ICONT(1)                     (alice)                     ICONT(1)

          icont, iconc - Icon language translator and compiler

          icont [ option ... ] file ... [ -x arg ... ]

          iconc [ option ... ] file ...

          Icont translates Version 5 of the Icon programming language
          to an intermediate form, and link edits intermediate files
          to interpretable files.  Iconc does the same, but finally
          compiles to machine code.  Unless the -o option is speci-
          fied, the name of the linked file is formed by deleting the
          suffix of the first input file named on the command line.
          Option -x invokes the interpreter and passes the args to the
          Icon program.

          Files whose names end in `.icn' are assumed to be Icon
          source programs; files whose names end in `.u1' or `.u2' are
          assumed to be intermediate files from a previous translation
          (only one should be named - the other is assumed).  Unnamed
          .u1 and .u2 files are deleted.  The argument - signifies the
          use of standard input as a source file.

          The following options are recognized by icont.

          -c   Suppress linking and loading; preserve intermediate

          -m   Preprocess each `.icn' source file with the m4(1) macro
               processor before translation.

          -o output
               Name the interpretable file output.

          -s   Suppress informative messages.

          -t   Arrange for &trace to have an initial value of -1
               instead of 0 when the program is executed.

          -u   Issue warning messages for undeclared identifiers.

          To run either and interpreatable or an executable file, sim-
          ply execute it as a command.  The following environment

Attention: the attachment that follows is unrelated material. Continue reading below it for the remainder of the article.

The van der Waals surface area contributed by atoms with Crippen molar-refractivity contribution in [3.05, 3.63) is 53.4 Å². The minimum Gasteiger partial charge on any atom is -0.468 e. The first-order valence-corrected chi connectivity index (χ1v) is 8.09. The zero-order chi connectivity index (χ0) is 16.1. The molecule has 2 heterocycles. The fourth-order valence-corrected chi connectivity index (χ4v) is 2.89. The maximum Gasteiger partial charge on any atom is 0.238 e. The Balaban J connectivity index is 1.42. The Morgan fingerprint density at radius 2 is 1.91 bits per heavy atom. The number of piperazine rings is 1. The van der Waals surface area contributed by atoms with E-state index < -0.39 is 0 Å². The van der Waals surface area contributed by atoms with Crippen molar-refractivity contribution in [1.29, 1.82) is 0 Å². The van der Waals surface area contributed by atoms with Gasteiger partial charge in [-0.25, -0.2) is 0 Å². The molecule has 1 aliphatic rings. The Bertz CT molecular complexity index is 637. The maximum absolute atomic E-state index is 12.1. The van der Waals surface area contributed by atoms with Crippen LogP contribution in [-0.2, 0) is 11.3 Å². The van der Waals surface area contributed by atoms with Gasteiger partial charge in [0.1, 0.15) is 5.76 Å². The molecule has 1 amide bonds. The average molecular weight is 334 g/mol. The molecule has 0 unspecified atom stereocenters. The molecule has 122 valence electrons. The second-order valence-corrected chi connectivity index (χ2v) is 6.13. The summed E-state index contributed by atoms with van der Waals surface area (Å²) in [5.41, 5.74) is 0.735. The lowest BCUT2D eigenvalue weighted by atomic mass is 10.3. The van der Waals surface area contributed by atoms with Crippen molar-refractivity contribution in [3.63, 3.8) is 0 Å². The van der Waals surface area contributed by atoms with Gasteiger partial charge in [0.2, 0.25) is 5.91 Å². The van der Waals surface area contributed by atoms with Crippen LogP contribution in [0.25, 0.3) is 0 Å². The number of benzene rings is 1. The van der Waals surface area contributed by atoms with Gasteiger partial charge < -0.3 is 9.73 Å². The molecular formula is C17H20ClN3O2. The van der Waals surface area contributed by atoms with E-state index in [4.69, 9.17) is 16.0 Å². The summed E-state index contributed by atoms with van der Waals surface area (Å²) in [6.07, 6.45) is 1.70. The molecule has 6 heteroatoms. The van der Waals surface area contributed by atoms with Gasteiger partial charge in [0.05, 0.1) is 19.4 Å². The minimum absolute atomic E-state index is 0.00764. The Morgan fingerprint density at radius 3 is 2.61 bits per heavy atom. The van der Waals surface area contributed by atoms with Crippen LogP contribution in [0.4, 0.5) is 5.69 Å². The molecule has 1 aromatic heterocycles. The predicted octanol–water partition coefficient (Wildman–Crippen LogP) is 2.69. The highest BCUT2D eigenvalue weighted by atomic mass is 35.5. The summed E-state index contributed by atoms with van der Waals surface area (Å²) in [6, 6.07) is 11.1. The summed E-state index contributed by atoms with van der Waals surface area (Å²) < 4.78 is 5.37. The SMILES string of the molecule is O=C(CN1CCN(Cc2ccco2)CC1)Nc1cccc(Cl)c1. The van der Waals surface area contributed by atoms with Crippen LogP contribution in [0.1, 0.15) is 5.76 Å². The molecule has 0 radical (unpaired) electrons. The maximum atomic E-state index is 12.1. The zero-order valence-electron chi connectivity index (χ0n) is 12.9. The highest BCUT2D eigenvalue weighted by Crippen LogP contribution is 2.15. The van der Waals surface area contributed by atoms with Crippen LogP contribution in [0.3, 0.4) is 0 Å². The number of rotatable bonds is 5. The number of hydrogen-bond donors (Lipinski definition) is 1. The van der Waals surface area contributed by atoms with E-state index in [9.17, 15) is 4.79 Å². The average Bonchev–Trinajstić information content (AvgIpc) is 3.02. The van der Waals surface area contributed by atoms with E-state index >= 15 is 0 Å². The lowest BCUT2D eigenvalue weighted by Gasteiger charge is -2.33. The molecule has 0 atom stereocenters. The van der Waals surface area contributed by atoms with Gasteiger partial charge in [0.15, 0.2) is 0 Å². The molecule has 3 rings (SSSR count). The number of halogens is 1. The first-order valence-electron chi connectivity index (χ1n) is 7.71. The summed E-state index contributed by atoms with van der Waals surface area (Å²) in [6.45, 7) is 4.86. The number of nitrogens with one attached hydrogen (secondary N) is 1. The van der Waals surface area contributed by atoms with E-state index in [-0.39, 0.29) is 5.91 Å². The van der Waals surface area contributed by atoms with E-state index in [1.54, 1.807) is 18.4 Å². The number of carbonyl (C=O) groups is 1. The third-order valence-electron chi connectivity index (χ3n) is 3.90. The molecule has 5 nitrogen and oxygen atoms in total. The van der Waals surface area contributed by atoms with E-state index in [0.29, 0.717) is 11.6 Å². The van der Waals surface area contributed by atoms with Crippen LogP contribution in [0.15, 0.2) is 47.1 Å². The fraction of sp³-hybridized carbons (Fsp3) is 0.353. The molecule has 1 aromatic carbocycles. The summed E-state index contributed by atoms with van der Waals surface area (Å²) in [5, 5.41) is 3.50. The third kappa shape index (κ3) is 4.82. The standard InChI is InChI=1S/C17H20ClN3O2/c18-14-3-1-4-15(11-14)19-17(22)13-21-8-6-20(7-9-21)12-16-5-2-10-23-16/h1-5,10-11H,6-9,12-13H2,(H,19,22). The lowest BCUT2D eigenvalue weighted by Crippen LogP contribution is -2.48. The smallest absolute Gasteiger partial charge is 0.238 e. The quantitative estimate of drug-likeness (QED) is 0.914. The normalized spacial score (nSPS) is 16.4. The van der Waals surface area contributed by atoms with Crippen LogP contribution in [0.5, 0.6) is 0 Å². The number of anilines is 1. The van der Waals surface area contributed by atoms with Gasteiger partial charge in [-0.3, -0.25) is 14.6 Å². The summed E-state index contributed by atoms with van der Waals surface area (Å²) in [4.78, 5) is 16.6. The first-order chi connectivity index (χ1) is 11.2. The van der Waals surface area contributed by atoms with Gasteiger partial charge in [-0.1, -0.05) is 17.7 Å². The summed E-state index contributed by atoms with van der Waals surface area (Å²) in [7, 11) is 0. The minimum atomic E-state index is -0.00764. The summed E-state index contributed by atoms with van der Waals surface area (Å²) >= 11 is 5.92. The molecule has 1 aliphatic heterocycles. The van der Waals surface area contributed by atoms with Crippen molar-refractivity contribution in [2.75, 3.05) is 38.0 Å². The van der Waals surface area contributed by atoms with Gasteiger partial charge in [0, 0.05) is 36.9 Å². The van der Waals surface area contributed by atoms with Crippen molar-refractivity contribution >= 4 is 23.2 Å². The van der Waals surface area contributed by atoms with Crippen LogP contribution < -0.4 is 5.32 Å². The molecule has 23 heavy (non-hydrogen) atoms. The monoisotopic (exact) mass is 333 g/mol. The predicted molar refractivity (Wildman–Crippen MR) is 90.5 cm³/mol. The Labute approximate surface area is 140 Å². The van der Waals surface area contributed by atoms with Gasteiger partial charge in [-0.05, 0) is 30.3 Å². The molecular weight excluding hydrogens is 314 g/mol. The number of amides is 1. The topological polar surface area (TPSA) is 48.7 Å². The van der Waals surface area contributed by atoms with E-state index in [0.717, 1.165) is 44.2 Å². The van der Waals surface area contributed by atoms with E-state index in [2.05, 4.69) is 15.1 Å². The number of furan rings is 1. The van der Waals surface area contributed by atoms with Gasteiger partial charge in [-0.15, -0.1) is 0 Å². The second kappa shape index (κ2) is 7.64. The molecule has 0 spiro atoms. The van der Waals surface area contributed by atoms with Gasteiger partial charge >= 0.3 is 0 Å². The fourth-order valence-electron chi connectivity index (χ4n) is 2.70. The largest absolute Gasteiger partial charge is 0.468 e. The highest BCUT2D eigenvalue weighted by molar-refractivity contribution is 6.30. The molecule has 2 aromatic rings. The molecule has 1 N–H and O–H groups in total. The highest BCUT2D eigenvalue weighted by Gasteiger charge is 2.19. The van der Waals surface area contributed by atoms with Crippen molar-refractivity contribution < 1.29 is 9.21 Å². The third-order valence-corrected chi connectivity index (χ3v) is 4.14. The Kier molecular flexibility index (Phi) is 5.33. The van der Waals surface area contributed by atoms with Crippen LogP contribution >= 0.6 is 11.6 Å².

variables - all numeric - affect execution:

               Initialize the value of &trace, overriding the transla-
               tion option -t.

     ICONT(1)                     (alice)                     ICONT(1)

               The number of i/o buffers to use for files, normally 3.
               &input and &output are buffered unless they are termi-
               nals.  &errout is never buffered.

               The initial size of the string space, in bytes, nor-
               mally 51200.

               The initial size of the heap, in bytes, normally 51200.

               The number of stacks initially available for co-
               expressions, normally 4.

               The size of each co-expression stack, in words, nor-
               mally, 2000.

               Turn on execution profiling of the runtime system.  The
               value of this variable specifies the sampling resolu-
               tion, in words.  If the value is zero, profiling is not
               done.  The profiling results are left in a file
               `mon.out' for interpretation by prof(1).

          v5v/int/bin/utran     icon translator
          v5v/int/bin/ulink     icon linker
          v5v/cmp/bin/libi.a      icon runtime library
          v5v/int/bin/iconx     icon interpreter
          mon.out               results of profiling
          *.u1, *.u2            intermediate files

          Reference Manual for the Icon Programming Language, Version
          5, Technical Report TR 81-4a, Department of Computer Sci-
          ence, The University of Arizona, Tucson, Arizona, December
          Co-Expressions in Icon, Technical Report TR 82-4, Department
          of Computer Science, The University of Arizona.
          iconc(1), m4(1), prof(1), exec(2), monitor(3)

          If the -m option is used, line numbers reported in error
          messages or tracing messages are from the file after, not
          before, preprocessing.
          Integer overflow on multiplication is not detected.
          An interpretable file produced on one system will not work
          on another system unless the Icon interpreter is in the same
          place on both systems.

     ICONT(1)                     (alice)                     ICONT(1)

          Because of the way that co-expressions are implemented,
          there is a possibility that programs in which they are used
          may malfunction mysteriously.